Diagnosis

Early and careful evaluation is important because many conditions, including some that are treatable or reversible, can cause dementia. Potentially reversible conditions include depression, adverse drug reactions, metabolic changes and nutritional deficiencies.

These are some of the tools that physicians may use to help those who are concerned about dementia.


Evaluation and Diagnosis

  • Provide the doctor with a journal about changes over time in your loved one’s personality, memory, mental functioning, speech and language problems, and good days and bad days.
  • Be sure all family members provide input.
  • Several visits may be necessary if your loved one tires easily.
  • Follow-up visits track the progression of your loved one’s condition over time.
    • The initial diagnosis might be “dementia” until the physician is able to see your loved one’s progress over time and be fairly sure whether it is Alzheimer’s or one of the other dementias.

    See also: Diagnosis


Laboratory Tests

These laboratory tests can help rule out other disorders, which may look like progressive dementias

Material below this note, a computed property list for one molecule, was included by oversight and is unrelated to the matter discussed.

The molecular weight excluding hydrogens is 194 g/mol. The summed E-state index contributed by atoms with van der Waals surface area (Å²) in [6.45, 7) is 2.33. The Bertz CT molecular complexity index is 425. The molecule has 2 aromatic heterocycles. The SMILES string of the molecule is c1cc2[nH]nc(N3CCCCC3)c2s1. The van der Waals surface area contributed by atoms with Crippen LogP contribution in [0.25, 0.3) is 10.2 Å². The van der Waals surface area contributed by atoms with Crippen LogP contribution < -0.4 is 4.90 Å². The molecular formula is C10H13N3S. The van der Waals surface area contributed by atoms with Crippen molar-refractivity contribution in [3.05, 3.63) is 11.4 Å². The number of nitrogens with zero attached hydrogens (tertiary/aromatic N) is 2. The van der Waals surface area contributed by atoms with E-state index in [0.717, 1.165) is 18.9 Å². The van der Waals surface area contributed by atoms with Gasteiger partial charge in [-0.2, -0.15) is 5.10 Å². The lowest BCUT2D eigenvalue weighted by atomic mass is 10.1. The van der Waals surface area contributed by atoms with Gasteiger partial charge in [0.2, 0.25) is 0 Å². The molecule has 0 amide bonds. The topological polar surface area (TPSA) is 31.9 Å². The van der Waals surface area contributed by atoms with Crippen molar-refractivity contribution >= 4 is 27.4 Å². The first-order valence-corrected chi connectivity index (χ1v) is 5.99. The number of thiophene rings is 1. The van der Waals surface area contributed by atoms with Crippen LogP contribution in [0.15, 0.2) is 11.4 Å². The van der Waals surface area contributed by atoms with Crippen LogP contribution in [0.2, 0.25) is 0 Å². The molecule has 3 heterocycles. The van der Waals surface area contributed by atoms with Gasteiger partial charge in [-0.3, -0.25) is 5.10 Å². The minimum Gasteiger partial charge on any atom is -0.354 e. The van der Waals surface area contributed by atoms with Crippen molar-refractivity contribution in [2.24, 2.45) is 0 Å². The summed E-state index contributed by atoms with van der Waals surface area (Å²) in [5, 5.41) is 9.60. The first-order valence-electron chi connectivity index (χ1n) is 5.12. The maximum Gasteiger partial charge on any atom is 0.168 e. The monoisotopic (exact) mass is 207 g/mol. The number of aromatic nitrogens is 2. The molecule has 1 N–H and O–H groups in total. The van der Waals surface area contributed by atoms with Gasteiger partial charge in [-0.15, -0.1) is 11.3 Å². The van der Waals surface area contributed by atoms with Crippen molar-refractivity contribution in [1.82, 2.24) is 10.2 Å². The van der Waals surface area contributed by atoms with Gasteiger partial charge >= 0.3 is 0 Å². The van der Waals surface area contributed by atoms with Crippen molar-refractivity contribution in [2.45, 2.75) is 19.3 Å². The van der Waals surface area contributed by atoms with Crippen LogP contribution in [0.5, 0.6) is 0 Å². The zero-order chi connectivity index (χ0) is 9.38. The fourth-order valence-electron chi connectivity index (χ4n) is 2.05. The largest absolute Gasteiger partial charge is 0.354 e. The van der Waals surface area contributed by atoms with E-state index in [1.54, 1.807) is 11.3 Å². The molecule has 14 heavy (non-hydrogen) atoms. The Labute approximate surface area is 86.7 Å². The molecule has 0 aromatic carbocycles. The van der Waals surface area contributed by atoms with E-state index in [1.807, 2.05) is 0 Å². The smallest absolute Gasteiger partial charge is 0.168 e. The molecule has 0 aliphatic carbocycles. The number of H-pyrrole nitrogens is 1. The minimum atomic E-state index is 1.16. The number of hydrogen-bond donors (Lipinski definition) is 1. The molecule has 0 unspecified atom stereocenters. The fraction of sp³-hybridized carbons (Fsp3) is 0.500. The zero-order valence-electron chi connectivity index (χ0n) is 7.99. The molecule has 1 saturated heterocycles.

• Complete Blood Count
  • B12 and folic acid levels
  • Serum Calcium
  • Chest X-Ray
  • Thyroid functions
  • Syphilis blood test
  • Kidney and liver functions
  • Medication levels
  • HIV – AIDS test
  • Electrolytes
  • CT brain scan
  • EEG or EKG
  • Sedimentation Rate – a test for inflammatory conditions such as Lupus

* Currently there are no laboratory tests to diagnose any of the progressive dementias. A diagnosis of “probable” Alzheimer’s disease is made after complete medical, neurological and psychological examinations rule out other possible causes of the person’s symptoms. There is no single test that can diagnose Alzheimer’s disease. However, trained physicians are 80-90% accurate. 


Detailed testing by a neuropsychologist

Detailed testing by a neuropsychologist can be used to measure brain function and changes over time, and help distinguish between progressive dementia, mild cognitive impairment (MCI), or other possible causes.


Care of the Person living with dementia and their family

The physician may be able to:

  • Refer families to community resources for education, support, and care coordination (such as Alzheimer’s Resource of Alaska).
  • Suggest adult day services, respite care/in-home care, companions, meals, transport, etc.
  • Give attention to associated problems (which may be treated) such as depression, Parkinson’s, alcohol or drug abuse, nutritional problems, dehydration, strokes, bedsores, falls, etc.
  • Discuss methods of communication.
  • Offer suggestions about management of behavioral problems such as wandering, aggression, hiding things, paranoia, etc.
  • Suggest changes/modifications to the home environment.
  • Refer families to legal and financial information such as guardianship, durable power of attorney, long-term care insurance, etc.
  • Assist with long term care decisions

Information on this page was prepared in collaboration with Dr. Leslie Bryant, MD. Revised 9/16/20 by the ARA Education Team.

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